PANIC! AT THE DISCO // Wild & Wicked

Few things in life feel better than scoring that life-changing promotion you worked your entire goddamn ass off for.

For most of us, that can be relatively mundane—if you work in fast food, you’ll go from sweeping floors and flipping burgers to teaching the next batch of pizza-faced newbies how to work the ice cream machine (or you won’t, because it’s always fucking broken). In the real estate game, you might go from sorting files and crunching receipts to proving your might as the next best salesperson. And if you’re like me, you fucked up, kid will go from penning bottom-tier thinkpieces on ghost town blogs to writing for some of Australia’s most respected publications—like Hysteria! (Who? Never heard of them. – Ed.)

For longtime swoon-inducer of Panic! At The Disco (and as of 2015, the band’s only permanent member) Brendon Urie, that big-time promotion was making the leap from sold out arenas and festival mainstages to Broadway with a quarter-year stint as Charlie Price in the 2017 run of Kinky Boots. It was a perfect fit for Urie, who has imbued his act with a blinding shade of theatricality since the very first tour Panic! head off on in ’05 (sidenote: your homework for this evening is to watch their first concert DVD, Live In Denver).

Such an opportunity only gave Urie a stronger taste for the sweet, sweet, melodramatic blood that acting can extract from the wounds of a creative type. The latest Panic! album, Pray For The Wicked, is definitive proof of that. It’s flashy, fierce and all over flourished with the glittery pizazz of a Broadway musical, and even after five albums all seemingly more explosive than the last, it shows that Urie still has room to peak with his bravado. A few weeks yet to go before the record lands on our turntable, we gave Urie a quick buzz to riff on all things Wicked.

Note: This interview was conducted before Panic!’s 2018 Australian tour was confirmed, but we’re keeping the questions about it in because Urie’s answers are top notch.

How do you think Pray For The Wicked stacks up against the rest of the Panic! discography?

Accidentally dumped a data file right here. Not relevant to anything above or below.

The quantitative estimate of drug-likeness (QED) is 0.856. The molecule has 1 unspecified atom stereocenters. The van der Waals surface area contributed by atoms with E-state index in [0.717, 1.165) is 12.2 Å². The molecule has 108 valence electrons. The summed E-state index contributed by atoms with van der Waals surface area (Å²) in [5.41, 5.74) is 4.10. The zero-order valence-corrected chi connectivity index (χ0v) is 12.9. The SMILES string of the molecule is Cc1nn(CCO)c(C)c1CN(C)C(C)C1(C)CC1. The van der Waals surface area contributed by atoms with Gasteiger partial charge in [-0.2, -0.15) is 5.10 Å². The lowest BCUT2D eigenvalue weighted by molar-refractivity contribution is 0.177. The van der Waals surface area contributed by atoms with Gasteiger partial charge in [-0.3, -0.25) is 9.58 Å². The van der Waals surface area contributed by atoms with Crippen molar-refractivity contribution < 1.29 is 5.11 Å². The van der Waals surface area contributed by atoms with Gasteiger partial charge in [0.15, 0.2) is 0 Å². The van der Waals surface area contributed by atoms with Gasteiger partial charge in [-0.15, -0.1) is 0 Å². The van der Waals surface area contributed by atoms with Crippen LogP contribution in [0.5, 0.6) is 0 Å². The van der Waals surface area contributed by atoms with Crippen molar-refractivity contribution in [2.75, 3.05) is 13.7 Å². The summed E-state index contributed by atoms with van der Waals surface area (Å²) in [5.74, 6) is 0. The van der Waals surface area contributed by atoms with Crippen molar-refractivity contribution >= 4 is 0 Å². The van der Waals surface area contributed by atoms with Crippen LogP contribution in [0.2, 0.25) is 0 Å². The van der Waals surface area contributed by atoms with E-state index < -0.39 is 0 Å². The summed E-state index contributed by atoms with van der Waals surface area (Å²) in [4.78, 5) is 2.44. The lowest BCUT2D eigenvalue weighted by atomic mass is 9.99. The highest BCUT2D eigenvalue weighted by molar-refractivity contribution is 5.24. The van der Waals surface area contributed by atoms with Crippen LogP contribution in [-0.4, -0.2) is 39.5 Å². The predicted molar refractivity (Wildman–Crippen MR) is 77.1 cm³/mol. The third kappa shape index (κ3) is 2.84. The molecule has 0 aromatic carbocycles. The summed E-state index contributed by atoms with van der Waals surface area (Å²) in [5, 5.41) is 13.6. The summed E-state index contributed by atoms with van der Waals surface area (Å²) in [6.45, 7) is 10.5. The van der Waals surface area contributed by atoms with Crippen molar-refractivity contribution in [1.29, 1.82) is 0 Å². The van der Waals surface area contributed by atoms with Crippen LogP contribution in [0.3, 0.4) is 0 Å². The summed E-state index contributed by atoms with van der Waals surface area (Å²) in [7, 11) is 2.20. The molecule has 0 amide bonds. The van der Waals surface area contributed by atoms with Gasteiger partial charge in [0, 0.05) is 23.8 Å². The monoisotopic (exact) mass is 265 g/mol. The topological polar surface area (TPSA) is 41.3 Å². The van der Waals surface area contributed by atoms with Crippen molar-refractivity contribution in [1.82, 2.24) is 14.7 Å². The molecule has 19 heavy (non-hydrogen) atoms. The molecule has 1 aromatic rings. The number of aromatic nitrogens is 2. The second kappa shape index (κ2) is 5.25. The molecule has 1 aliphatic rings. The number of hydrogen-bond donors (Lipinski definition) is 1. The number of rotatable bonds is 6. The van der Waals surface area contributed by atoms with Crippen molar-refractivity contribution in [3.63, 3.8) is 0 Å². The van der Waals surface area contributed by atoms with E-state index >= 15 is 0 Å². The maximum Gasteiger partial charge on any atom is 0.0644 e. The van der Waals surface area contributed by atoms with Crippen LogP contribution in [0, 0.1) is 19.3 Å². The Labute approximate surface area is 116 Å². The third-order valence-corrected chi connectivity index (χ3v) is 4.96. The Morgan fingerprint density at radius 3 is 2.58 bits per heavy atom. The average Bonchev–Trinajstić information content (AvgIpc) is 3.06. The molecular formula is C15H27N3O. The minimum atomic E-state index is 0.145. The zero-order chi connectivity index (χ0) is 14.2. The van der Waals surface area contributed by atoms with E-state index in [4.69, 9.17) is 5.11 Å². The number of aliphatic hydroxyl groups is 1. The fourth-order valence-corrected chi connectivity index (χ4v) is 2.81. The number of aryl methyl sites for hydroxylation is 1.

Oh man, you can’t ask me that! Of course I’m gonna favour the newest shit [laughs]. I would personally say it stacks higher, but honestly, I don’t know. That would mean I’d have to enquire or infer other people’s sensibilities, and that’s not something I know a whole lot about right now. I don’t know if people want more guitar or more electronics or more vocals, more hip-hop or more rock, so I’m writing stuff for me. I was making this record that I felt excited about, jumping around the studio all the time—sometimes naked—and I would just be losing my mind and having the best time of my life—I hope that translates. I hope people feel that same connection to it in terms of the excitement.

How did you want this record to push you forward as an artist or a songwriter? How did Pray For The Wicked take you out of your comfort zone?
That’s an awesome question, actually! First off, to touch on the comfort zone shit: I used Broadway as a catalyst for a lot of my writing, and Broadway put me in a totally uncomfortable place. Y’know, Broadway is so different, and the biggest difference for me was in terms of the performance: when you’re performing live—or at least when I’m performing live with Panic!—the fans are screaming louder than the PA, and  sometimes I’ll forget the lyrics because I just get lost in the moment; my ADHD pops up and I lose my place, and the kids will help me out! They’ll be more ecstatic and more just awesome about the songs when I can’t be, and Broadway is the opposite.